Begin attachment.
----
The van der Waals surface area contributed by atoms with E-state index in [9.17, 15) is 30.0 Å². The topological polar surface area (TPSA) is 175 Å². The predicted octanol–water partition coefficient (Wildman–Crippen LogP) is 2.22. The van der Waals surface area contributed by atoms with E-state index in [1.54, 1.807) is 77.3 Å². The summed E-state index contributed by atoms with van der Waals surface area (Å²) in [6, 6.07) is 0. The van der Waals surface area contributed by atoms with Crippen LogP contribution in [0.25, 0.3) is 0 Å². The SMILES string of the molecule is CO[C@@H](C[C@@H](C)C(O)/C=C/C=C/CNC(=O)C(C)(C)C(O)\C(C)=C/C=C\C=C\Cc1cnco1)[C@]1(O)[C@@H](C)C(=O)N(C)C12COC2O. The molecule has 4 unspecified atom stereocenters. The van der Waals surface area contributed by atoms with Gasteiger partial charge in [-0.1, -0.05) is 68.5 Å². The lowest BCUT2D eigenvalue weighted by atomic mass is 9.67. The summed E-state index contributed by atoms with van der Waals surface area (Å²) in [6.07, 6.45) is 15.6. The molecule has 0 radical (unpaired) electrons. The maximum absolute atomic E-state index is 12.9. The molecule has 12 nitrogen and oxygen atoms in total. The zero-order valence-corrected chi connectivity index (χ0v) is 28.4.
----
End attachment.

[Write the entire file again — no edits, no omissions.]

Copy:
The van der Waals surface area contributed by atoms with E-state index in [9.17, 15) is 30.0 Å². The topological polar surface area (TPSA) is 175 Å². The predicted octanol–water partition coefficient (Wildman–Crippen LogP) is 2.22. The van der Waals surface area contributed by atoms with E-state index in [1.54, 1.807) is 77.3 Å². The summed E-state index contributed by atoms with van der Waals surface area (Å²) in [6, 6.07) is 0. The van der Waals surface area contributed by atoms with Crippen LogP contribution in [0.25, 0.3) is 0 Å². The SMILES string of the molecule is CO[C@@H](C[C@@H](C)C(O)/C=C/C=C/CNC(=O)C(C)(C)C(O)\C(C)=C/C=C\C=C\Cc1cnco1)[C@]1(O)[C@@H](C)C(=O)N(C)C12COC2O. The molecule has 4 unspecified atom stereocenters. The van der Waals surface area contributed by atoms with Gasteiger partial charge in [-0.1, -0.05) is 68.5 Å². The lowest BCUT2D eigenvalue weighted by atomic mass is 9.67. The summed E-state index contributed by atoms with van der Waals surface area (Å²) in [6.07, 6.45) is 15.6. The molecule has 0 radical (unpaired) electrons. The maximum absolute atomic E-state index is 12.9. The molecule has 12 nitrogen and oxygen atoms in total. The zero-order valence-corrected chi connectivity index (χ0v) is 28.4.